also follows representations made by Berty Widanagamage, President
of the Motor Vehicle Importers' Association, to streamline work
at the department. After a meeting called by Marapana on June 29
at the department, the minister last week directed that the registration
process should also be simplified with "vehicle numbers to
be assigned immediately upon presentation of the application for
He also minimised
procedures relating to the transfer of vehicles and ordered that
driving schools - under attack because of the rising number of fatal
accidents due to bad driving - should be effectively monitored and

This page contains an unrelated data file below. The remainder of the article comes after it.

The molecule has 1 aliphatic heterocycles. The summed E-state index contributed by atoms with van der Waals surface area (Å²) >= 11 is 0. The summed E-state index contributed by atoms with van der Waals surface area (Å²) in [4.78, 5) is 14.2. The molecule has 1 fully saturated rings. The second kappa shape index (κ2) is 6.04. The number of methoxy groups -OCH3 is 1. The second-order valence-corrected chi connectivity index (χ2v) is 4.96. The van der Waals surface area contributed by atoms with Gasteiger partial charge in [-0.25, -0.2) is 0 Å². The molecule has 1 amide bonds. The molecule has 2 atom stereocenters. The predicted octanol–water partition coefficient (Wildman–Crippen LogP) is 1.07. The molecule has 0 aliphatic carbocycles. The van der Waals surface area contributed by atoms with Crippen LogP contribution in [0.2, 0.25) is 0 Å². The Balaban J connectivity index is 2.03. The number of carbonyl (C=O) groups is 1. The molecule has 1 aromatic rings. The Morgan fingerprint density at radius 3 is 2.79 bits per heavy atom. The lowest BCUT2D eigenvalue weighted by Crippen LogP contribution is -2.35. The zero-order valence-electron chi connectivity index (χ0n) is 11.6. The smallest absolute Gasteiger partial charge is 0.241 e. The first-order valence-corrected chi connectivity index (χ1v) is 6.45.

centres - along with the RMV - would be set up for the testing and
issuing of driving licences in Colombo with three locations already
identified, Marapane said adding that "examiners of motor vehicles
should be cautioned to be careful in assessing the competence of
the drivers to be issued with licences".
alerts trading in banking stocks
trading in banking stocks over recent months has forced the Central
Bank of Sri Lanka (CBSL) to warn local banks to be vigilant to ensure
shareholders do not purchase bigger stakes than financial laws allow.
At a meeting with bank chiefs last month, CBSL officials stressed
the need for banks to check that individual shareholdings do not
exceed 10 percent of issued capital - the level at which approval
must be sought from the CBSL and the Minister for Finance. The banking
sector has been at the forefront of the share market's gains in
recent months. Commercial Bank shares have risen about 60 percent